The other determining factor seemed to be that hybrid builds had to be a viable option (And I should say I've been very pleased to see PoE moving in this direction recently). So, if a player wanted to create an attack dedicated to single target damage, they would have other options in the ship body, shield, or constructs to provide control or area damage. And that would work the other way around, too. For me, this is more satisfying than feeling mandated to make one aspect be capable of handling all situations. Fortunately, this is a bit easier to solve for in a smaller game. I'll go into more detail about fun with "secondary damage" a bit later.

I think I've been partially successful in implementing this idea in Nova Drift. I'm gradually moving towards the vision, but it seems as though one could go far deeper down the rabbit hole with this concept. However, the difficulty of it has become painfully obvious, especially when attempting to retain both "weapon identity" and game balance. It's a huge multiplier to the workload and it affects nearly every aspect of development. For every layer of customization you grant the player, it seems as though every preexisting balance problem is amplified exponentially. The time sink is a real issue!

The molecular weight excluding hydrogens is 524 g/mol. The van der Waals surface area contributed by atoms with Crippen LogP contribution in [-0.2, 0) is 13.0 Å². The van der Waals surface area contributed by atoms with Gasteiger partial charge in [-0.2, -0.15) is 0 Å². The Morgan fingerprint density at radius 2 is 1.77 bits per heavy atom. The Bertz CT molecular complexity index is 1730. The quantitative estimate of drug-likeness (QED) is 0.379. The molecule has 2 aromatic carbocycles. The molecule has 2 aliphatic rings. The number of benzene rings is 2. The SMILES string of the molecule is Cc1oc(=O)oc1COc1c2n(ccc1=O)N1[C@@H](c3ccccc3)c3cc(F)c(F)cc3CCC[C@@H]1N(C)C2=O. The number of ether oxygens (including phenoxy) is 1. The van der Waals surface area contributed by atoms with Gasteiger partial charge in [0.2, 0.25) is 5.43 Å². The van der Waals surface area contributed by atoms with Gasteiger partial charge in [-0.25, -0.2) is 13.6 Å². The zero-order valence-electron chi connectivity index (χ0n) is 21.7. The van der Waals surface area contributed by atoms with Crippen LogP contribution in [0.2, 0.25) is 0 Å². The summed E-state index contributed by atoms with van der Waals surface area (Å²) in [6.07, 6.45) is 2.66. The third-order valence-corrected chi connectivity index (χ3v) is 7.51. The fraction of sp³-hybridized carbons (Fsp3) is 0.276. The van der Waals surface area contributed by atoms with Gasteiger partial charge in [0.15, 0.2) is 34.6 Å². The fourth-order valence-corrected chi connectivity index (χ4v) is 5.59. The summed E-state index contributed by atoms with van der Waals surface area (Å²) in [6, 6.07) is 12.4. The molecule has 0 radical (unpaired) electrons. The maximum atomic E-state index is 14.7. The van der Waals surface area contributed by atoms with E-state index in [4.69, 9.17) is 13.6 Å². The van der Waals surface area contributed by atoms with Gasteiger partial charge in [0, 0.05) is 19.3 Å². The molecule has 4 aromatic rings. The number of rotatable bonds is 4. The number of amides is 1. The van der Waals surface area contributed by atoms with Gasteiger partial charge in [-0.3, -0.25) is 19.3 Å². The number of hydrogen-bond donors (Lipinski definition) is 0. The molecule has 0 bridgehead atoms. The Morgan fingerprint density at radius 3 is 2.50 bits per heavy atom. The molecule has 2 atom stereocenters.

Making a (mostly) two-button game feel like more

Nova Drift tries to walk a fine line between being deep and easy to use. If it's too simple, it won't achieve its mission. ARPG fans will become quickly disinterested. If it's too complex, it will cease being accessible, which is something an undiscovered independent game kind of has to be. Moreover, I wanted the controls to pay homage to its arcade roots. The core game involves a D-Pad, a thrust button, and a fire button. While constructs can be assigned to hotkeys, I knew this had to be the extent of it.